Your flour proportions can change too—if you don’t have them all, just use more of the ones you do have. Just make sure the total number of cups adds up, and don’t use too much of the denser ones. Also, flours that can sub entirely for one or more of these include oat, millet, and quinoa. I used to do loaves with various ratios of those, too, and they were very good! With those flours, you’ll still be gluten-free, just not grain-free. I encourage experimenting!
If you do more of the cassava and tapioca (or oat or millet) and less of the chickpea and lentil, you’ll have a lighter, whiter loaf—but less protein, too.
You can add cinnamon, raisins, nuts, seeds, salts, and other spices. I once accidentally threw in turmeric instead of the mesquite, lol—same brand/bag style—that one was interesting. A lovely yellow! I love to top my loaves with a smattering of very coarse Celtic grey salt. Golden flax seeds are another topping I often do.
One last thing. This bread may very well not be to everyone’s liking. It ain’t fluffy. It’s dense. I like that. You may not. If you’re looking for white doughy sourdough, or crusty French bread with pillow-soft inside, look elsewhere.
But if you’re gluten-free and like (or at least tolerate) a chewy, dense piece of bread… and tasty, crispy, crunchy toast you can use as a nutritious vehicle for your favorite butters, nut butters, spreads and dips…then this might very well do the trick.
Let me know if you enjoy it! And happy to answer questions.
Oh, and after a year or so of baking this loaf, a really good bread knife changed my life.
I get about 23-25 very thin slices out of this bread (if you slice thicker, you’ll obvi get less—I like ’em thin), and with that many slices it comes to a mere 58-65 calories per slice. About 2g protein, 1 g sugar and 1 g fat per.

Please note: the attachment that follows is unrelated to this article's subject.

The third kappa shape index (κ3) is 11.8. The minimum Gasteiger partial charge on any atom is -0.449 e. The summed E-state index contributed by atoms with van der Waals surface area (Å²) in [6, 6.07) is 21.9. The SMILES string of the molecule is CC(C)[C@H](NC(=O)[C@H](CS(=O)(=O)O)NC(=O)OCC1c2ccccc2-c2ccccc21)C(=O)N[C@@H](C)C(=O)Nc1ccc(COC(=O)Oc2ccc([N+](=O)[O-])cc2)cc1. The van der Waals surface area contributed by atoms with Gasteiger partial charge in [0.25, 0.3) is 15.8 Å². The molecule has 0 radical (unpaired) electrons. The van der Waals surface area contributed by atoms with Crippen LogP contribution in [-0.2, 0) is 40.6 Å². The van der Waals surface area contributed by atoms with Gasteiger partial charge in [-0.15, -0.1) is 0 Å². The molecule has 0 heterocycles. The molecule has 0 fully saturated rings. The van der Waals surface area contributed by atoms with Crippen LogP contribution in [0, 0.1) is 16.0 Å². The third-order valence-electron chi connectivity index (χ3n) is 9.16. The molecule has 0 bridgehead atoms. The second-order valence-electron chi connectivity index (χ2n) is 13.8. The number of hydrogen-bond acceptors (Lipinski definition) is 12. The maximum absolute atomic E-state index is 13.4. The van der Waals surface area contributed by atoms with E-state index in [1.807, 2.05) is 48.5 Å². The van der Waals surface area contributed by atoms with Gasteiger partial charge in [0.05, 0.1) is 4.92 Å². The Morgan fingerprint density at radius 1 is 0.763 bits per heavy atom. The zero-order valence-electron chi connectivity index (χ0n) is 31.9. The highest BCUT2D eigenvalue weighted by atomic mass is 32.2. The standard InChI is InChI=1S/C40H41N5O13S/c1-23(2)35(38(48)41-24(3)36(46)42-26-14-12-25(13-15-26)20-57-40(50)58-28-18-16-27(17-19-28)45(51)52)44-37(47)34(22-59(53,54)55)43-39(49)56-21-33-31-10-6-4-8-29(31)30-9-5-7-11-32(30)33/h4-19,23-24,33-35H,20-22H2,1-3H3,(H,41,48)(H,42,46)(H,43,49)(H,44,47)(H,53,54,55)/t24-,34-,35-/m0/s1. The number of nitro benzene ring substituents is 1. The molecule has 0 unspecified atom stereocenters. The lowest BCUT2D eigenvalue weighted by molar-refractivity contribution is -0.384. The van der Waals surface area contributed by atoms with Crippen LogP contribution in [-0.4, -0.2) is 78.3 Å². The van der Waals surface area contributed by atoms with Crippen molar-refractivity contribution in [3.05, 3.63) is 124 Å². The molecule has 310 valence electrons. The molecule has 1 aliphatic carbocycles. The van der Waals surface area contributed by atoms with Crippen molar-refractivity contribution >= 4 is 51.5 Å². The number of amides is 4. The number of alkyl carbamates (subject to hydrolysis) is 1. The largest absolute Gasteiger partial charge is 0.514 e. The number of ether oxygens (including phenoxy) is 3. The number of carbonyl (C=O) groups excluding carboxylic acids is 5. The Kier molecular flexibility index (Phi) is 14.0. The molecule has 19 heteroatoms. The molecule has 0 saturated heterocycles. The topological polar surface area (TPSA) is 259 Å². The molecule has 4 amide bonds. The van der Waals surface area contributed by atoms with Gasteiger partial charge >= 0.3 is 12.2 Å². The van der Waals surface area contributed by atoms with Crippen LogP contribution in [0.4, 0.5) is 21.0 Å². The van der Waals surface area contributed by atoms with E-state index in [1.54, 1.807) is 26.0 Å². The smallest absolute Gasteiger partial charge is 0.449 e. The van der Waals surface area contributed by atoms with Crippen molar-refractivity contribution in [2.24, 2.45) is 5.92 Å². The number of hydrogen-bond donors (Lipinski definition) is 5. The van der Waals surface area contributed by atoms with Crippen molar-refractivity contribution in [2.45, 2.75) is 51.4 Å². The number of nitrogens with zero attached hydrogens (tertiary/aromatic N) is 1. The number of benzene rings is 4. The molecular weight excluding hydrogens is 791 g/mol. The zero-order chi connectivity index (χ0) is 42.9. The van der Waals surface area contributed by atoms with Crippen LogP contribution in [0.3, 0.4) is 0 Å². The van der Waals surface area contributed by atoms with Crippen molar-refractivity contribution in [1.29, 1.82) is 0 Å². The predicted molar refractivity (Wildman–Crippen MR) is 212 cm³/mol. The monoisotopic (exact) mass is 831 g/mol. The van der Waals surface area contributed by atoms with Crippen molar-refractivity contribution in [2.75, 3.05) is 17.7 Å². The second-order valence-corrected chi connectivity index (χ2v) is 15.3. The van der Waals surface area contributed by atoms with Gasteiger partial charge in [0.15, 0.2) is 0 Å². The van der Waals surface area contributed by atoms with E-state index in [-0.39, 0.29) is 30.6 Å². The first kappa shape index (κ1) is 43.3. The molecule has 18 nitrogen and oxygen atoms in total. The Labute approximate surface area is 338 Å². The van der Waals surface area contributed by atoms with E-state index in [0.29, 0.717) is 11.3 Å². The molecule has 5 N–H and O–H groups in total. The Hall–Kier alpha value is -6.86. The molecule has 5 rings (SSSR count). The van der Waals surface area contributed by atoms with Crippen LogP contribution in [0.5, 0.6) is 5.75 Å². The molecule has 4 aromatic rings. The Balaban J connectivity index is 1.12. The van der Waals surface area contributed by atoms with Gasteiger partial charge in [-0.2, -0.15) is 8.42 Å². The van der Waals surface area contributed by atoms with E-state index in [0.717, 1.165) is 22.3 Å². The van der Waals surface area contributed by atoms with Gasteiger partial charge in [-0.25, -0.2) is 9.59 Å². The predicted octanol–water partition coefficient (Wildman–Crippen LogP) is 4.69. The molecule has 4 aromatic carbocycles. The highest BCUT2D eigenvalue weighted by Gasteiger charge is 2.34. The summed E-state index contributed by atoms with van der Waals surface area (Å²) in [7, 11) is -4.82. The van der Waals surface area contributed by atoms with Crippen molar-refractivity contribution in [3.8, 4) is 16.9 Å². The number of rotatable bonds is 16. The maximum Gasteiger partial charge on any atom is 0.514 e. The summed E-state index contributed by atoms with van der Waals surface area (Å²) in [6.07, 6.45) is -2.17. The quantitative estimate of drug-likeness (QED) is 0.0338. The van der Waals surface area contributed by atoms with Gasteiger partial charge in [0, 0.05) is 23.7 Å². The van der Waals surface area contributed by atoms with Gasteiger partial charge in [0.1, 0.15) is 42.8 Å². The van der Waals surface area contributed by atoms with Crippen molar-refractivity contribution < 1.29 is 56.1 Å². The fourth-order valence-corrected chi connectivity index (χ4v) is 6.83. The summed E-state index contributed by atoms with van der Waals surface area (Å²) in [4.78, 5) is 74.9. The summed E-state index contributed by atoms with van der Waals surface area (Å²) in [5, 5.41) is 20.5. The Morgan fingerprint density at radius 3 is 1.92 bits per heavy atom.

.25 cup Pure Living sprouted lentil flour
.5 cup Pure Living sprouted buckwheat flour
.25 cup (30 g) Gemini Tigernut Flour (Anthony’s also okay)
1 cup Pure Living sprouted garbanzo bean flour
.75 cup Carrington Farms or Anthony’s organic cassava flour
2 T Arrowhead Mills organic tapioca flour
1 T arrowroot starch, organic
1 T ground flaxseed
1 T psyllium husk powder (NOT psyllium seed)
1 T xanthan gum (optional)
1 T mesquite powder (I like Terrasoul or Zint)
1.25 tsp pink Himalayan salt (or any salt—I prefer this)
420 g water
1/2 T lemon juice or apple cider vinegar
1 packet active baker’s yeast
It’s so easy.
Whisk all the dry ingredients in one bowl.
In a second bowl, heat the water for 1 minute in microwave (till warm to the touch, not burning). Add sugar, salt, lemon/vinegar and yeast. Let yeast becomes foamy.
Mix wet into dry and mix thoroughly (no gluten means no worry about it getting gummy). If it’s too crumbly, add a bit of water. If it’s too wet (it should be dough, not batter), add a little flour one tbsp at a time. You should be able to form a ball with your hands, without it sticking. This took a bit of experimenting for me, but with the measurements as they are above, I get a nice dough now every time without needing to add anything.
Oil hands lightly (optional) and form dough into a general oblong shape. Grease a loaf pan (I like ceramic, and use this one) lightly with olive oil or your oil of choice (if you’re fanatical about oil-free, you can use parchment, but I like a smidge of oil in the bottom of the pan—there’s none IN the loaf). Press the dough into the pan, flattening the top evenly. Top with salt, seeds, nuts etc if desired.
Cover the loaf with a dishtowel soaked with warm water and wrung out, and allow to rise about 1.5 hours in warm place (I do a 170˚ oven unless house is hot). Bake for an additional 1.5 ish hours at 375˚ (ovens vary—I watch for golden brown top; tap the top and it should sound hollow when done). Allow to cool before slicing (if you can stand to wait!).
Slice and slather with spread of choice. Allow to cool completely before putting in plastic bag. I usually freeze half the loaf.